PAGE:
“How to fund it” (more prisons) is easy cc. They either raise taxes or shift the available funds away from another program, likely schools since that is the largest single item. Lousier education will eventually result in more crime, resulting in the need for yet more prisons and we can all circle the drain together. That is where your angry, snarky, mean spirited world view ultimately leads.

  • Wayne Brady

    Dean, we have a representative republic. We are supposed to elect people to make these decisions for us. I have no doubt there are plenty of programs that could be terminated to pay for building more prisons.

    Every legislative session, the legislators and the governor dream up new programs. I would start by rolling back the new programs created in the last 6 years. That would more than cover the cost of the new prisons.

    By the way, it is cheaper to keep these people locked up than it is to release them. The Rand Corporation conducted a study that showed this. It is no surprise when you consider the cost of re-arresting and prosecuting the criminals and the damage they do while they are not in custody. Beyond that there is the degraded quality of life as a result of leaving these people on the street.

    One more point. The cost estimates for Measure 61 are probably much higher than the actual cost. You can look at the predicted cost as compared with actual cost for Measure 11.

    • David from Eugene


      The problem is that all those new programs, like every other state program, were pushed by constituencies with enough political clout to get at least a majority in both houses to approve them and the Governor’s signature. So instead of cutting programs we are more likely to get a across the board budget cut. So while we would have a mandatory sentencing, we may have fewer judges to pass sentences, as well as fewer State Police on the Highways and doing investigations, less money for schools. As well as longer waits for many state services.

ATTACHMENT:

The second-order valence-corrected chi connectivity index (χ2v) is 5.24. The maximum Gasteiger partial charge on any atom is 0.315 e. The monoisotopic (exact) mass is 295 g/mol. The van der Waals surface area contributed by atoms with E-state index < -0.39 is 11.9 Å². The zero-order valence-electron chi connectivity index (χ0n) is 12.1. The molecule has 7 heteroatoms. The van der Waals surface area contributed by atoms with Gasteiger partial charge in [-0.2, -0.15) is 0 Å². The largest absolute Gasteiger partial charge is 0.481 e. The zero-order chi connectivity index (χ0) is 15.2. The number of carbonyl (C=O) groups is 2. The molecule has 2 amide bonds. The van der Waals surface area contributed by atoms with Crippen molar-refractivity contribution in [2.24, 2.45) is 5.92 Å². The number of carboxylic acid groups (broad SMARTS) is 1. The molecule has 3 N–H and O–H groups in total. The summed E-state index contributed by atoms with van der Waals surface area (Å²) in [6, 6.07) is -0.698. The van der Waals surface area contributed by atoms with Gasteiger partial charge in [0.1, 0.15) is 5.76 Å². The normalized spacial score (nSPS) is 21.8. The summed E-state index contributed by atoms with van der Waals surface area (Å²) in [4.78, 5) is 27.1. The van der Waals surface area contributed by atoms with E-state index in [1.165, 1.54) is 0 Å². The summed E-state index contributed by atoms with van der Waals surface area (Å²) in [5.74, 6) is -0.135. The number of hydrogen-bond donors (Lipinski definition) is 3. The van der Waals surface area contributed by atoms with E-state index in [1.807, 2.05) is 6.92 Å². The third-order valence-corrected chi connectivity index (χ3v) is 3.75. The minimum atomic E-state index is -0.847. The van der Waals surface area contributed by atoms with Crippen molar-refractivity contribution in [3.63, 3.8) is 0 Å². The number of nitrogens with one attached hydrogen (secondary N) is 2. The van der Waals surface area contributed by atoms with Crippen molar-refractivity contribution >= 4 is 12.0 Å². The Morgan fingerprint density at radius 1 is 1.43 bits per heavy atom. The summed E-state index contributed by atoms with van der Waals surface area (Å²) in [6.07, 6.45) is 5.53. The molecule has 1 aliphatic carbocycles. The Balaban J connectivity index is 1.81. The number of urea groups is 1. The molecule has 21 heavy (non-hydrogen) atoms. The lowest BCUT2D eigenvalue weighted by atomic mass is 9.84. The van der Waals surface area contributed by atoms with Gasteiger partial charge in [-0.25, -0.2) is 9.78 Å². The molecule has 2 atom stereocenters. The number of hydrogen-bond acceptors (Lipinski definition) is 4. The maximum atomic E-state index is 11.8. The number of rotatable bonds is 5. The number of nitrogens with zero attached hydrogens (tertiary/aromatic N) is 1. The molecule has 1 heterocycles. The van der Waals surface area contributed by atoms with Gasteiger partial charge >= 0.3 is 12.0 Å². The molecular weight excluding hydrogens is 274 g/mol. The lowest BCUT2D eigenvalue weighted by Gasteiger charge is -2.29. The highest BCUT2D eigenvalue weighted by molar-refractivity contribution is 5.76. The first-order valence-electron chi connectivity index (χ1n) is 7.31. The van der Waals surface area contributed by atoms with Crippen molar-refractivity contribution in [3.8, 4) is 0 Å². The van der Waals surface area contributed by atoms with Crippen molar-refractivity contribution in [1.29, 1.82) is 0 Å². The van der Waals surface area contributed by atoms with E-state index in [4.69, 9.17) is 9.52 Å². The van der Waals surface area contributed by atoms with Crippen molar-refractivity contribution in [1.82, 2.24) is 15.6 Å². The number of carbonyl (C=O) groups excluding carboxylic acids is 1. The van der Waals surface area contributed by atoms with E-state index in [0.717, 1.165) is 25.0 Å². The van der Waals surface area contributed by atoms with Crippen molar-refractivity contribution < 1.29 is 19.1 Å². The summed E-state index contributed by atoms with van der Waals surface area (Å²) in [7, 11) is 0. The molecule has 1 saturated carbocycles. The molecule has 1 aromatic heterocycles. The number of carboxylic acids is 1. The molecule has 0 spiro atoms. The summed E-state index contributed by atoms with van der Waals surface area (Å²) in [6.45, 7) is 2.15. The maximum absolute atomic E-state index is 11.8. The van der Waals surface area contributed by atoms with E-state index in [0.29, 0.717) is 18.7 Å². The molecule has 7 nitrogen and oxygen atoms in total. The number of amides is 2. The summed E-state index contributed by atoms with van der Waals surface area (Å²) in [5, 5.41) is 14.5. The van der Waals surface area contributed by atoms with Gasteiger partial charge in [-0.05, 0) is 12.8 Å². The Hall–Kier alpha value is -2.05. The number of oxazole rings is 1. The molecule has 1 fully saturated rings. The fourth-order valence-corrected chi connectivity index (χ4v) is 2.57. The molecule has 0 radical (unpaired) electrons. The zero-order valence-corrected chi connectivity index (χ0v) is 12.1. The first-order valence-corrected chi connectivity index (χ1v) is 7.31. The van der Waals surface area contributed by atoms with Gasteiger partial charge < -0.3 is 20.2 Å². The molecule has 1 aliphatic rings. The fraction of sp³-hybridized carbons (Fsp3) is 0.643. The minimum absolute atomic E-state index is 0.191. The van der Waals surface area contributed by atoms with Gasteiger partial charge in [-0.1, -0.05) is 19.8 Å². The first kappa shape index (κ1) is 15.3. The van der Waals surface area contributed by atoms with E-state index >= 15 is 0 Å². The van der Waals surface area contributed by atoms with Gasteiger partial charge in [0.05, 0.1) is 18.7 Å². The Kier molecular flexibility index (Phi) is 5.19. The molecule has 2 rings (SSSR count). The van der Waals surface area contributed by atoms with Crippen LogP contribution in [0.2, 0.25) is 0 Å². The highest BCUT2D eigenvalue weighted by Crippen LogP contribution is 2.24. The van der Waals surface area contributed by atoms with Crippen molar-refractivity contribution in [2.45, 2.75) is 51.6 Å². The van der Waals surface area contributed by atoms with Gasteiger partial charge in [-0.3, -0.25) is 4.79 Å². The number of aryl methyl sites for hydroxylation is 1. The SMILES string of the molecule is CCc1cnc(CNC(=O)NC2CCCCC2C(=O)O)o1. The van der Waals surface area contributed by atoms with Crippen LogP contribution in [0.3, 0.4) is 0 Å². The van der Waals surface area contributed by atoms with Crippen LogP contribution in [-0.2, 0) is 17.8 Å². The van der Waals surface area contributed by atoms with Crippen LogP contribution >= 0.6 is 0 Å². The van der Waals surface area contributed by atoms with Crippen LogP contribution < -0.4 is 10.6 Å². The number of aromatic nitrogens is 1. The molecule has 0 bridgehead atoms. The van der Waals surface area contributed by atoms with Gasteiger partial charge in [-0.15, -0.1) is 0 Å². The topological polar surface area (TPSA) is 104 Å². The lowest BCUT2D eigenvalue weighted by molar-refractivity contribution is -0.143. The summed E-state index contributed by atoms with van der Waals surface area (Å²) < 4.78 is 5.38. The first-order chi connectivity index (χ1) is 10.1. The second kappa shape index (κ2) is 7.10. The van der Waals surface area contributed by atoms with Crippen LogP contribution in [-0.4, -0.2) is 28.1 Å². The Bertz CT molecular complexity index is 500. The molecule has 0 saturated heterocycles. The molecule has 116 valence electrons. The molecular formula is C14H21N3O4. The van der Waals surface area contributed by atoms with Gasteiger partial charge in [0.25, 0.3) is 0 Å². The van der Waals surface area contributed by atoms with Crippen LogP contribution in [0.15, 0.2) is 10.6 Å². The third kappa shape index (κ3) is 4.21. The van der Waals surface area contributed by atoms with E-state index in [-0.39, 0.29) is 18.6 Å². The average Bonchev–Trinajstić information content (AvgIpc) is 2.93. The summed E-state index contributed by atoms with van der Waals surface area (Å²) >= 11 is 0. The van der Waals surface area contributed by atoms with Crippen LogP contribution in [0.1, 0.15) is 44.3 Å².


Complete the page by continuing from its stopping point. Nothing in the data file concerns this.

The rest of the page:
There are only to ways to avoid this, to raise taxes to pay for the increased costs or for groups who believe that a program should be eliminated to organize and actively lobby the legislature to cut it.

  • Bob Clark


    I read your article without catching you were the author, and thought the Catalyst had lost its bearings. I think you should have played the ballots straight up without the sarcasm. At least, just this time around.

    But otherwise, you’re great.

    • Jerry

      I believe, as this article shows, Oregonians are the ones who have lost their bearings.

  • Jess

    The Oregon Catalyst is on the extremist end of left. The majority of Oregonians want truth, fairness, and realistic answers for real problems in our society. The problem with “extremism”, from left AND RIGHT, is that real truth and logic are slowly but constantly pushed to the side. After reading the above ballot commentary, can you honestly tell yourself that The Oregon Catalyst is being objective? fair? For getting my fill of leftist journalism, I’ll take my chances with the Oregonian until i can find a more objective source. I love open-forum democracy; I hate media-dictated thought. Let’s see how long it takes for this comment to be taken down.